This is kind of old news, but it has a nice perspective of what might be found if the water stops flowing at Niagara Falls.
or the first time in nearly 50 years, officials are debating turning off the tap for part of Niagara Falls.
Officials have proposed drying out two of the three waterfalls that make up Niagara Falls — American Falls and Bridal Veil Falls — so that workers can repair the aging pedestrian bridges that span the rapids along the river that feeds the falls. (Horseshoe Falls is the third waterfall that makes up Niagara.) The proposed “dewatering” would do more than provide the curious with a rare chance to see the landscape transformed. It could also yield unprecedented insights into the rock-cutting process that is hidden beneath the flow of millions of gallons of water.
Niagara Falls are “very spectacular aesthetically, but they’re not studied a lot geologically,” said Marcus Bursik, a geologist with the University at Buffalo, who is proposing to measure some of the changes in the falls if the water is cut off. The new plan could provide a one-time chance to do some of that geological research, he added.
We’ve had quite a bit of rain this week, but as the week has gone on, it has been quite nice. The weekend looks like it is going to be nice as well. I had intended to post this earlier in the week, but didn’t get around to it. Last Saturday was a beautiful day. The sky was clear and the sun was shining. In some ways the photos I took don’t even do it justice.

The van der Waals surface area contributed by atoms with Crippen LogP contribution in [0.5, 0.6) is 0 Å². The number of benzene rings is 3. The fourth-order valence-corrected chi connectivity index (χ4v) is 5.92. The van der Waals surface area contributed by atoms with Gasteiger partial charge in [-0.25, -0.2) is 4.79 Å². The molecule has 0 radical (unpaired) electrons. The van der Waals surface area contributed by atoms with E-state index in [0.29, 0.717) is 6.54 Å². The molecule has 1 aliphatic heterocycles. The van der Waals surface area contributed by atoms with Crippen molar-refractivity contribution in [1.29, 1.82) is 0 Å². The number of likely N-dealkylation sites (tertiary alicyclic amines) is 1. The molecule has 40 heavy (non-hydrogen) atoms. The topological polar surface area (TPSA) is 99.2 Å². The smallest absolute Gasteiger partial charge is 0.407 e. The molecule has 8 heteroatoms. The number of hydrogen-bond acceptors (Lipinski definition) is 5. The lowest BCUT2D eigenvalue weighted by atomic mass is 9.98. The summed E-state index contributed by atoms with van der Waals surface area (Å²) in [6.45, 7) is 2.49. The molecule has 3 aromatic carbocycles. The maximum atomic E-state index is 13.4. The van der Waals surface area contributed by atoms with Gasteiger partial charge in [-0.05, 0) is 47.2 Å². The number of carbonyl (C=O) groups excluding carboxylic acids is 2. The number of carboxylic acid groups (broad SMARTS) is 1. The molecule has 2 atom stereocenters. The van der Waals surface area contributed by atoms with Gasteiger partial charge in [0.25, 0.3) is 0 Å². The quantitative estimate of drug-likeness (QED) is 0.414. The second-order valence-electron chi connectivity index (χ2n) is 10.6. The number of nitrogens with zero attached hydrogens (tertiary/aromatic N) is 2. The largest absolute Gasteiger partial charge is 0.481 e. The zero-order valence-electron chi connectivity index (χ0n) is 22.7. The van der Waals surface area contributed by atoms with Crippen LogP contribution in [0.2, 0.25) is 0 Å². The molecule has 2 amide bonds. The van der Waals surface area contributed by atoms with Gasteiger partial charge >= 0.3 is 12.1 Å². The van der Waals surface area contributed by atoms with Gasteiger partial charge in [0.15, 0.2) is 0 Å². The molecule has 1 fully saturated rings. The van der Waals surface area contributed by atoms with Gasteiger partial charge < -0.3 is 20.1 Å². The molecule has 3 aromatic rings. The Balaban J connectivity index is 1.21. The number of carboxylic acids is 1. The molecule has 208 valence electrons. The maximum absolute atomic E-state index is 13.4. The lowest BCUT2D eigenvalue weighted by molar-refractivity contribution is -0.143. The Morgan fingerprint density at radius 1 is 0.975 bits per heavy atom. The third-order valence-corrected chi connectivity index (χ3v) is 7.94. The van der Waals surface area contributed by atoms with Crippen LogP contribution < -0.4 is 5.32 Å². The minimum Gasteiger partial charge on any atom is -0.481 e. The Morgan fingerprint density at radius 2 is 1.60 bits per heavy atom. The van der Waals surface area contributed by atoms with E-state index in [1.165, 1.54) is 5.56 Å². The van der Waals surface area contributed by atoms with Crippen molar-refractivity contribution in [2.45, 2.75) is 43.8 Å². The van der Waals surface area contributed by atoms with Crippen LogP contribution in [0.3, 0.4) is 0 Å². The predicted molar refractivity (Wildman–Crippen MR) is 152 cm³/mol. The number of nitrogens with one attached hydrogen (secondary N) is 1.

Yesterday was a warm and beautiful day in Niagara Falls. As I was out for a walk at lunch, I took a bunch of pictures. Enjoy!
From the Stillwater New Press:
Spectacular Niagra Falls is a case study on international cooperation and agreement between two nations.
Of course, those two countries are Canada, and our good ol’ U.S. of A.
As the mighty Niagra River flows from the Great Lakes of Erie to Ontario, the incredible falls are created. The title Niagra Falls is actually a collective name for three separate waterfalls in the same general area. American Falls and Bridal Veil Falls are both located in New York state on the U.S. side, while massive Horseshoe Falls is located almost entirely in the Canadian province of Ontario. Even with two huge countries involved, both governments have interacted with each other on excellent terms over many, many years, and there is no reason to believe this mutual cooperation will not continue well into the future.
From the Norwich (Connecticut) Bulletin:
With the economy making the U.S. dollar worth almost a third more across our northern border, now is a great time to grab your passport and escape to Canada’s Niagara Region for a chance to view the beauty and power of Niagara Falls, the collective name for the three waterfalls on the Niagara River that drain Lake Erie into Lake Ontario.
Straddling the international border between New York State and the province of Ontario, the Niagara Falls were formed during the last ice age as water from the newly formed Great Lakes made its way to the Atlantic Ocean approximately 25,000 to 21,000 years ago. Renowned for both their beauty and as a valuable source of hydroelectric power, Horseshoe Falls, the American Falls, and Bridal Veil Falls are a true wonder to see and well worth the time spent getting there.